3. After you mix together the ingredients with a wooden spatula (except crunch/nuts/seeds and raisins) in a bowl, spread out the mixture evenly on the baking dish (it's ok if a few clumps remain on the sheet).

4. To prevent the edges of the granola mix from burning, lightly turn the mixture with a spatula around 10 minutes.

5. When I begin to smell the granola (around 14-17 minutes), I remove the baking dish from the oven and add the last two ingredients - sprinkling a small handful of raisins and chopped nuts over the granola.
(you can add the nuts/seeds to the mix before you bake the granola but I don't like crunchy raisins so that is why I add them later so they stay soft).

6. When the granola is lightly brown, I turn off the oven and let the granola sit in the oven for a few more minutes.

When you first start making granola, you will want to start watching the granola around 10-12 minutes (keep the light on in your oven) so that you can determine the perfect time baking time for your recipe.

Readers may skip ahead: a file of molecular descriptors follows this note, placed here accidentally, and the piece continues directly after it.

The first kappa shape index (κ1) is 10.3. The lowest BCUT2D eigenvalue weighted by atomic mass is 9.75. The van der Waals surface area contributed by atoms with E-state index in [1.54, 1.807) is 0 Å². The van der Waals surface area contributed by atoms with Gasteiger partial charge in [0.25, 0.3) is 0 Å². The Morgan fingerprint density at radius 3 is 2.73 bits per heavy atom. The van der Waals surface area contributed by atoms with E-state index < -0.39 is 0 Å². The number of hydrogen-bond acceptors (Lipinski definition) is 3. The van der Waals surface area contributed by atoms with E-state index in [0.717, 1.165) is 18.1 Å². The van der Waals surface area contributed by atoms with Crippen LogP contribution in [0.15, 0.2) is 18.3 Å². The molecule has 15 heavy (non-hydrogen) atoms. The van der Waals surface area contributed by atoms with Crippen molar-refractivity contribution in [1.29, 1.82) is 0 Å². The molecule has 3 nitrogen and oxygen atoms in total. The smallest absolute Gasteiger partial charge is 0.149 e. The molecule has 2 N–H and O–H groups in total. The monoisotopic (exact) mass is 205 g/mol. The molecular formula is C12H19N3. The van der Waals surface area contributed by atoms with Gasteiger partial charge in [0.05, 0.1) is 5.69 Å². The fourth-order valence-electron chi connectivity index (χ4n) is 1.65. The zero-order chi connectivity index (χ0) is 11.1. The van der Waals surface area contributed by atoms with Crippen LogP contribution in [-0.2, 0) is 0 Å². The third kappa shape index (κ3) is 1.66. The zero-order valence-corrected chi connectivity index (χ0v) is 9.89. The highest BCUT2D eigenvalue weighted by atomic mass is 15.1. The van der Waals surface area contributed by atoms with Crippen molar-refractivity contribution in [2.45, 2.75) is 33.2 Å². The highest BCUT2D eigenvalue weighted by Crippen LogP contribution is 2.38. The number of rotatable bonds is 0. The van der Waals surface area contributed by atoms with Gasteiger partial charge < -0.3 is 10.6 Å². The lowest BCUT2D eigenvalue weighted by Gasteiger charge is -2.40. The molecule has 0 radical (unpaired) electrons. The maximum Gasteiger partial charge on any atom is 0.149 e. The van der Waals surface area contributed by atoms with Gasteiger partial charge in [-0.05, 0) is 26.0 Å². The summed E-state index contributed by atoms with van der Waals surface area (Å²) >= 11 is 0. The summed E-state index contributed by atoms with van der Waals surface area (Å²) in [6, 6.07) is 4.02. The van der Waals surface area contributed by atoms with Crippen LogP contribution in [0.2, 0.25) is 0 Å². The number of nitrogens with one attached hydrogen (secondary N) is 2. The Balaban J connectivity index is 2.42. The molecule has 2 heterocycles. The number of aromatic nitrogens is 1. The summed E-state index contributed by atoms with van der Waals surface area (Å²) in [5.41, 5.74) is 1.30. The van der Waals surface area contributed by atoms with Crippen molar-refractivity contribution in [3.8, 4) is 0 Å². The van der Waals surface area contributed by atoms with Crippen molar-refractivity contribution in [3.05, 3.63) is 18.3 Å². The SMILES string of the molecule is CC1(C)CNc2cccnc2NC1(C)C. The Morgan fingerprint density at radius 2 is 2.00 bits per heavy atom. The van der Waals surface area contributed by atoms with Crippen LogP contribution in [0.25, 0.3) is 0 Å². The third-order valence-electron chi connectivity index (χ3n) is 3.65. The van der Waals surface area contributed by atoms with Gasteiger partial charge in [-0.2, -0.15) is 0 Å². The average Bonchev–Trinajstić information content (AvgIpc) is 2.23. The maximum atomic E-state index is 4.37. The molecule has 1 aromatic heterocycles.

There are SO many granola recipes so have some fun being creative in your kitchen!

Here's a good tip article on making granola. 

I promise that once you start making your own granola, you won't find yourself spending the time (or money) searching for the "best" or "healthiest" granola in the supermarket.

Here are some additional add-in's to your oat mixture:

Wet ingredients: Coconut oil, maple syrup, agave syrup, honey
Dried fruits - cranberries, cherries, figs, dates, apricots, blueberries, raisins, mango, pineapple
Shredded coconut
Ground flax
Cacao nibs
Goji berries

Toasted wheat germ
Cashews, almonds, peanuts, walnuts, pecans

Spices: Ginger, pumpkin, nutmeg, cloves, allspice
Fresh fruit (chopped apples, pears, apricots)


Plates not pills - Anti-inflammatory diet

There are many amazingly wonderful nutritional properties found in real food.
Sadly, much of our society overlooks the power of food as medicine and in return, abuses anti-inflammatory meds to reduce pain, aches and niggles (and athletes are not immune to this statement).

Certainly, there are times when medications are necessary but with so many people following restrictive diets these days to "be healthy", I do worry that many people are missing out on the many amazing nutritional benefits of a varied, wholesome, real food diet.

To get you started with an improved anti-inflammatory diet, consider adding the following food items, rich in antioxidants, to your diet: